The TOS movies came and went without much controversy, although as in the case of Star Trek IV it once again became a platform for an important social issue of the day: in that case it was saving whales.
It was then passed to the Next Generation crew to carry on the tradition of tackling the tough issues. Unfortunately, when it came to dealing with alternative sexualities they failed to attack the issue with such determination as had seen in Star Trek from its conception. In it’s seven year run, Next Gen failed to deal with alternative sexualities in any great detail. The episode “The Host”, in which we are introduced to the joined race of Trills, Dr Crusher is seen falling madly in love with a Trill male who subsequently dies and the symbiont is passed onto a female host.
Although the Trill is willing to carry on their relationship as if nothing had changed, indicating for the first time the inherent bisexuality of joined Trills, Beverly is unwilling to continue the relationship saying:
"Maybe in the future our ability to love won't be so limited."
This is a fair sentiment, but it is a somewhat disturbing thought that in the 24th century people would be claiming that, when Star Trek is supposed to be presenting a future where such things have changed and the boundaries and prejudices that plague present day society don’t exist. One can’t expect too much however, from a character seen in Insurrection talking with Troi about how the metaphasic particles are causing their “boobs to firm up”.
The other main episode in which alternative sexualities are dealt with is “The Outcast” in which the Enterprise crew encounters a single gender race called the J’naii. Within this race there are a number of individuals who feel they identify with one gender (as opposed to a neutral gender). Such individuals are forced to hide their feelings which the society views as distasteful, immoral and a disease.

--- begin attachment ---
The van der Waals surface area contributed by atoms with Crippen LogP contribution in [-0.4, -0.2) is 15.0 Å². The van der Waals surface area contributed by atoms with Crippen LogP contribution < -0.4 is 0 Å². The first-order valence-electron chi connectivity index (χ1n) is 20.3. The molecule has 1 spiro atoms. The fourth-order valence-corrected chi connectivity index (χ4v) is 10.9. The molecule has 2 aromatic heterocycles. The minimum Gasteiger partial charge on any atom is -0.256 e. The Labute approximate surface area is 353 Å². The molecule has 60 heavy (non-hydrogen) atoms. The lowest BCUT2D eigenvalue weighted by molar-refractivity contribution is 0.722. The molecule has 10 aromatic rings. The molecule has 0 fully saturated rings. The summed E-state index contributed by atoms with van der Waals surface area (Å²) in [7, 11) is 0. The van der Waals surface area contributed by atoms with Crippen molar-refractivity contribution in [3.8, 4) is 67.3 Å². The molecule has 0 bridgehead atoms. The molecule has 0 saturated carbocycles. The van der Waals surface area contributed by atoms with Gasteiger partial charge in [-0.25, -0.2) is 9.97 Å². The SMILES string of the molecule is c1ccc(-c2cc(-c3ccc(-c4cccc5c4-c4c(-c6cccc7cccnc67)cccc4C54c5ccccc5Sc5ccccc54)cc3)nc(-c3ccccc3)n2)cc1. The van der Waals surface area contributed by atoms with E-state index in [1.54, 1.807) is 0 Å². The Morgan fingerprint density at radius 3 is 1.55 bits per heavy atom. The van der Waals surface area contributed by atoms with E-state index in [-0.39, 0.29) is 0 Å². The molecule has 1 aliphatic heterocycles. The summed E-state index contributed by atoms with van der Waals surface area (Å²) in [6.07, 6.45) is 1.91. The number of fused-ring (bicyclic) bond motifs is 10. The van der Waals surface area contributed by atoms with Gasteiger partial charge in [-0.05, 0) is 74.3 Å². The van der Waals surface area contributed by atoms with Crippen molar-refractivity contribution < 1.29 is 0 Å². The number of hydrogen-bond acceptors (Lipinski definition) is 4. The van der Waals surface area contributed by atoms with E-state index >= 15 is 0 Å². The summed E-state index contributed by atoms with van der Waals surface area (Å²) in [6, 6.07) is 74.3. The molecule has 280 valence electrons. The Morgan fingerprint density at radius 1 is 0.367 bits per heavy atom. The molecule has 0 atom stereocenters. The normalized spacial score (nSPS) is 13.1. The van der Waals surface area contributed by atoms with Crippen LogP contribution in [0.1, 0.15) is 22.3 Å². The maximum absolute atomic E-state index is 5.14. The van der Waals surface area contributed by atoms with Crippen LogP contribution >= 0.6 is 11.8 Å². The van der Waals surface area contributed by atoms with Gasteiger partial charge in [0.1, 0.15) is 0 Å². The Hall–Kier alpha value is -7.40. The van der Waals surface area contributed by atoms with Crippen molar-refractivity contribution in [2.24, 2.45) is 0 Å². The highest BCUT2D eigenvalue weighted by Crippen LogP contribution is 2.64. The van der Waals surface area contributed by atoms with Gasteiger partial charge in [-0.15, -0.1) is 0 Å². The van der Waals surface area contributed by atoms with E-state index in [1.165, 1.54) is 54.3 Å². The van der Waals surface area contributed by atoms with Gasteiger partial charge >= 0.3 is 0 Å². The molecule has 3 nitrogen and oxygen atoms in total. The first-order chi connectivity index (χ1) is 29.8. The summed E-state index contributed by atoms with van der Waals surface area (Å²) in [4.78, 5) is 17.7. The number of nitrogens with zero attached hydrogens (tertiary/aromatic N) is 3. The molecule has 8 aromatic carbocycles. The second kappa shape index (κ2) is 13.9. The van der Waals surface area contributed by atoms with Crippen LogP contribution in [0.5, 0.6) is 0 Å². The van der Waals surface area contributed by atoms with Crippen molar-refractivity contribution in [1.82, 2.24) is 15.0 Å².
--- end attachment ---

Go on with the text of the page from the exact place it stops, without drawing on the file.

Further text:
While a reasonably effective metaphor for homosexual and bisexual people in today’s society, there are a number of problems with this episode. It claims that the single gender evolved from two genders, thus those who identify as male or female were an evolutionary throwback and more primitive than those who identify themselves as the single gender. Furthermore, the episode ends with the “female” J’naii giving in to the witch-hunt against her, being medically treated as if her gender role was a mental illness and at the end is seen happier because now she has been “cured”. This doesn’t seem to fit in with how the franchise tackles other issues and in the long run did little but perpetuate the myth that those who are different from the majority are insane.